Boiler Room, The (United States, 2000)

A movie review by James Berardinelli

These days, few things are hotter than the stock market, and everyone who isn't making a killing on Wall Street is feeling very left out. Of course, for every millionaire secretary who struck it rich by buying low and selling high, there are stories of men and women with the opposite fate - but, in the midst of an economic boom, we never hear about them. Likewise, for every honest stock broker who works 18 hour days to boost his clients' portfolios and inflate his own commissions, there are those who toil in so-called "boiler rooms", where the workload is no lighter, but where few (if any) buyers come out ahead.

Those who work in boiler rooms are participating in scams that routinely break SEC regulations and bilk investors out of huge amounts of money. Boiler room employees are the ultimate high-pressure salesmen. They do all their work on the phone, promising untold riches, confiding ultra-confidential "tips", and preying on the investor's greed and fear of missing out on a great opportunity. "No" is not in their vocabulary, and the only way to get rid of them is to hang up on them. Ultimately, the commodity they are offering tends to be worthless - some of the companies they sell stocks in don't exist. Boiler room brokers have two goals on any given day: make as much money as possible and avoid being arrested.

The lure of quick money is what attracts Seth Davis (Giovanni Ribisi) to the boiler room of J.T. Marlin, a "chop shop" brokerage firm located on Long Island, not on Wall Street. For all of Seth's life, he has wanted only two things: to become a millionaire and to earn his father's respect. In his quest to attain the former, however, he has endangered his chances for the latter. A 19-year old college drop out, Seth is running a small-time illegal casino out of his apartment - a business that his dad (Ron Rifkin), a New York City judge, disapproves of. So, in an attempt to go legit, Seth joins J.T. Marlin as a trainee. But, even as he's on the fast track to wealth and success, he suspects that everything may not be on the up-and-up, and his conscience begins to prick him when he realizes he is cheating hard-working family men out of their life's savings just to earn himself a few thousand dollars in commissions.

Three movies immediately come to mind while watching Boiler Room, two of which are openly referred to within the text. There's Oliver Stone's Wall Street, which is a source of inspiration for the men of J.T. Marlin (they all know the dialogue by heart), and Glengarry Glenn Ross, from which they get some of their office terminology (like "ABC", which stands for the motto, "Always Be Closing"). There's also a little of Neil LaBute's In the Company of Men in the way Boiler Room depicts the relationships between the men - a false sense of camaraderie overlying deeper feelings of greed and self-centeredness. These people live and breathe money; they don't have time for real relationships. Seth's attempts to re-connect with his father and to develop something meaningful with Abby (Nia Long), the firm's secretary, indicate that he really doesn't belong where he is.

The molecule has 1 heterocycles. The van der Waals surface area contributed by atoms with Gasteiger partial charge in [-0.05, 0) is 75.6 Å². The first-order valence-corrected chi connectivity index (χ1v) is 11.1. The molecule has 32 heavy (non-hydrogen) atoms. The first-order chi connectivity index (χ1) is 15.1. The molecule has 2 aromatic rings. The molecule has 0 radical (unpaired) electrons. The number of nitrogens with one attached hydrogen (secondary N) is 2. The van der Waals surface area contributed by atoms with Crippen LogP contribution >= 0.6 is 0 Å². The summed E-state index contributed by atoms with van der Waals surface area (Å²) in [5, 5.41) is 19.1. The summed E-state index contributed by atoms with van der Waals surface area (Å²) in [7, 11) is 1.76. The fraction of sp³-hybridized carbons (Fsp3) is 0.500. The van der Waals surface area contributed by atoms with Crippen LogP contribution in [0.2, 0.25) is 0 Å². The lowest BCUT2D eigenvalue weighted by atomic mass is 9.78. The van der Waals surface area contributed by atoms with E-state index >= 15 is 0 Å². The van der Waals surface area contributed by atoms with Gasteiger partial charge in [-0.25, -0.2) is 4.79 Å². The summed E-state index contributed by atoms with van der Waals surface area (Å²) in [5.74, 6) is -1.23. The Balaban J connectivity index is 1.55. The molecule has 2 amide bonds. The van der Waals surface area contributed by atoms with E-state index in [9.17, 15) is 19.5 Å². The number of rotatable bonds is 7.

First time writer/director Ben Younger crafted this screenplay from an insider's perspective. In addition to interviewing for a job at a boiler room firm and seeing some of its operations, he spent countless hours speaking to brokers, who, on the condition of anonymity, provided him with as much information as he needed. Thus was born Boiler Room, a quintessential story of turn-of-the-century greed and redemption. And, while I can't vouch for the verisimilitude of the movie's setting, it feels plausible. The attention to detail allows Boiler Room to achieve the same sort of insight into stock brokering that Glengarry Glenn Ross offered into sales. In fact, this aspect of the film is what makes Boiler Room a compelling movie-going experience. The characters and plot become secondary to the setting and atmosphere.

For his cast, Younger has reeled in a number of Hollywood's hot and happening young actors. Giovanni Ribisi (most recently in The Mod Squad) is given the opportunity to play an adult role, but, at least for Boiler Room's first half, there's an odd sense of coldness and detachment in his performance. It's hard to accept this version of Seth as fitting in with the rest of the J.T. Marlin crew and becoming one of their brightest stars. More convincing are Vin Diesel (Saving Private Ryan) as Chris, a senior broker who takes a liking to Seth, and Nicky Katt (The Limey) as Greg, Seth's envious mentor. The real scene-stealer is Ben Affleck, whose riveting supporting performance recalls Alec Baldwin's mesmerizing cameo in Glengarry Glenn Ross. Also appearing are Tom Everett Scott as the head of J.T. Marlin, Scream's Jamie Kennedy as another broker, and Taylor Nichols as a man whose dream of owning a home causes him to fall prey to one of Seth's scams.

There are times when Younger displays his inexperience as a filmmaker. In one scene, for example, his choice of shots - as series of close-ups of Nia Long and Giovanni Ribisi - becomes repetitious. For the most part, however, such mishaps are minor, and the strength of the subject matter, not to mention our fascination with it, easily overcomes them. There's a familiarity to the attitudes and ideas encountered here. As Seth notes, too few of us want to work hard for our money; instead, we seek the quick, easy path to excess. Also apropos, however, is an old proverb: "If it seems too good to be true, it is." And that simple adage encapsulates a philosophy that no one in this film has learned.

Boiler Room, The (United States, 2000)

Run Time: 1:57
U.S. Release Date: 2000-02-18
MPAA Rating: "R" (Profanity)
Genre: DRAMA
Subtitles: none
Theatrical Aspect Ratio: 1.85:1